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Versions: 00 01 02 03 04 05 06 07 08 09 10 RFC 6760

Document: draft-cheshire-dnsext-nbp-09.txt               Stuart Cheshire
Internet-Draft                                             Marc Krochmal
Category: Informational                                       Apple Inc.
Expires: 25 April 2011                                   25 October 2010

          Requirements for a Protocol to Replace AppleTalk NBP

                   <draft-cheshire-dnsext-nbp-09.txt>

Status of this Memo

   This Internet-Draft is submitted to IETF in full conformance with the
   provisions of BCP 78 and BCP 79.

   Internet-Drafts are working documents of the Internet Engineering
   Task Force (IETF), its areas, and its working groups.  Note that
   other groups may also distribute working documents as Internet-
   Drafts.

   Internet-Drafts are draft documents valid for a maximum of six months
   and may be updated, replaced, or obsoleted by other documents at any
   time.  It is inappropriate to use Internet-Drafts as reference
   material or to cite them other than as "work in progress."

   The list of current Internet-Drafts can be accessed at
   http://www.ietf.org/ietf/1id-abstracts.txt.

   The list of Internet-Draft Shadow Directories can be accessed at
   http://www.ietf.org/shadow.html.

   This Internet-Draft will expire on 25th April 2011.


Abstract

   One of the goals of the authors of Multicast DNS (mDNS) and DNS-Based
   Service Discovery (DNS-SD) was the desire to retire AppleTalk and the
   AppleTalk Name Binding Protocol, and to replace them with an IP-based
   solution. This document presents a brief overview of the capabilities
   of AppleTalk NBP, and outlines the properties required of an IP-based
   replacement. The views expressed in this Informational document
   represent the opinions of the authors, not IETF consensus.















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Table of Contents

   1.   Introduction...................................................3
   2.   Zero Configuration Networking..................................4
   3.   Requirements...................................................5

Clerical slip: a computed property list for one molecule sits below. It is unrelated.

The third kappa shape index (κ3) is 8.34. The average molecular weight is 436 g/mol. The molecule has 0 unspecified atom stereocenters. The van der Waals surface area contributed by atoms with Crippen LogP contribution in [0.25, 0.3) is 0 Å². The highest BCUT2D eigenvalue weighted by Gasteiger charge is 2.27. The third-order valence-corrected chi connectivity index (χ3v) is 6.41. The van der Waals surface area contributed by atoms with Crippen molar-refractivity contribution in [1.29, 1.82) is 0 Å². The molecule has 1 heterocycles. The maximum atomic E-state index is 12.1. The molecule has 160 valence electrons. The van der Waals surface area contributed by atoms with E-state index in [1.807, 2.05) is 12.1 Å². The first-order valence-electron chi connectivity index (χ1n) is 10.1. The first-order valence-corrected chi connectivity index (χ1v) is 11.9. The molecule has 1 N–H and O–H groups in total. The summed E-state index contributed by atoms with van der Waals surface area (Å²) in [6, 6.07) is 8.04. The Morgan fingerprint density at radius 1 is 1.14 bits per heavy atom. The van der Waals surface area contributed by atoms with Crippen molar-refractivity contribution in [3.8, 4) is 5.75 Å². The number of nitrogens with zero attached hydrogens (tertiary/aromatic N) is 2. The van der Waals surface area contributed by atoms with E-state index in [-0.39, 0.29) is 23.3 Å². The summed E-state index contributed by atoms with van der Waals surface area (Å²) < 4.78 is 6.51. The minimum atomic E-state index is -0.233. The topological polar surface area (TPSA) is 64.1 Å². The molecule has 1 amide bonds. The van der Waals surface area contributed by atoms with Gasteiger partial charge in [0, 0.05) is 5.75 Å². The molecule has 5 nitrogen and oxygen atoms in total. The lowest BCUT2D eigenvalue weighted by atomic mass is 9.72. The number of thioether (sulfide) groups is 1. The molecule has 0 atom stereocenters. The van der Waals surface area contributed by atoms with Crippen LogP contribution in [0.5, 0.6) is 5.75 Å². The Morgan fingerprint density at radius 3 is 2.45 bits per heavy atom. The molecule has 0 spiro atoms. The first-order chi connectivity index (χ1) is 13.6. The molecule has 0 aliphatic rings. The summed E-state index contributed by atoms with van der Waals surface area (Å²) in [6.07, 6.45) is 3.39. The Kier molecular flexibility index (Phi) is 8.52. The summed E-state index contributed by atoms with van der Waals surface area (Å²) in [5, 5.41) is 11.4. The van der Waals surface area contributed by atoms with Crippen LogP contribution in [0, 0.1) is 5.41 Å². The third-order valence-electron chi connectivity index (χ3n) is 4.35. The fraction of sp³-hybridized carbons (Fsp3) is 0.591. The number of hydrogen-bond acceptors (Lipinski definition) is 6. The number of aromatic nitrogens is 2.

3.1  Name-to-Address Mapping........................................5
   3.2  Name Services, not Hardware....................................5
   3.3  Address Services, not Hardware.................................6
   3.4  Typed Name Space...............................................8
   3.5  User-Friendly Names............................................9
   3.6  Zeroconf Operation.............................................9
   3.7  Name Space Management.........................................10
   3.8  Late Binding..................................................11
   3.9  Simplicity....................................................11
   3.10 Network Browsing..............................................11
   3.11 Browsing and Registration Guidance............................12
   3.12 Power Management Support......................................12
   3.13 Protocol Agnostic.............................................13
   3.14 Distributed Cache Coherency Protocol..........................13
   3.15 Immediate and Ongoing Information Presentation................13
   4.   Existing Protocols............................................14
   5.   IPv6 Considerations...........................................14
   6.   Security Considerations.......................................14
   7.   IANA Considerations...........................................15
   8.   Copyright Notice..............................................15
   9.   Informative References........................................15
   10.  Author's Address..............................................16


























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1. Introduction

   A important goal of the participants working on Zeroconf, Multicast
   DNS, and DNS-Based Service Discovery was to provide a viable IP-based
   replacement for AppleTalk and the AppleTalk Name Binding Protocol
   (NBP).

   There are many who are experts in the area of DNS who know nothing
   about NBP, and without some background on how AppleTalk and NBP
   worked, it may be difficult to understand the reasoning and
   motivations that led to some of the design decisions in Multicast
   DNS, and DNS-Based Service Discovery.

   This document seeks to remedy this problem by clearly stating the
   requirements for an IP-based replacement for AppleTalk and NBP.
   Replacing NBP was not the sole goal of Multicast DNS, and therefore
   these requirements are not the sole design considerations. However,
   replacing NBP was a major motivation behind the work in Multicast
   DNS.

   In most cases, the requirements presented in this document are simply
   a restatement of what AppleTalk NBP currently does. However, this
   document is not restricted to describing only what NBP currently
   does. Achieving at least equivalent functionality to NBP is a
   necessary but not sufficient condition for a viable replacement.
   In some cases, the requirements for a viable IP-based replacement go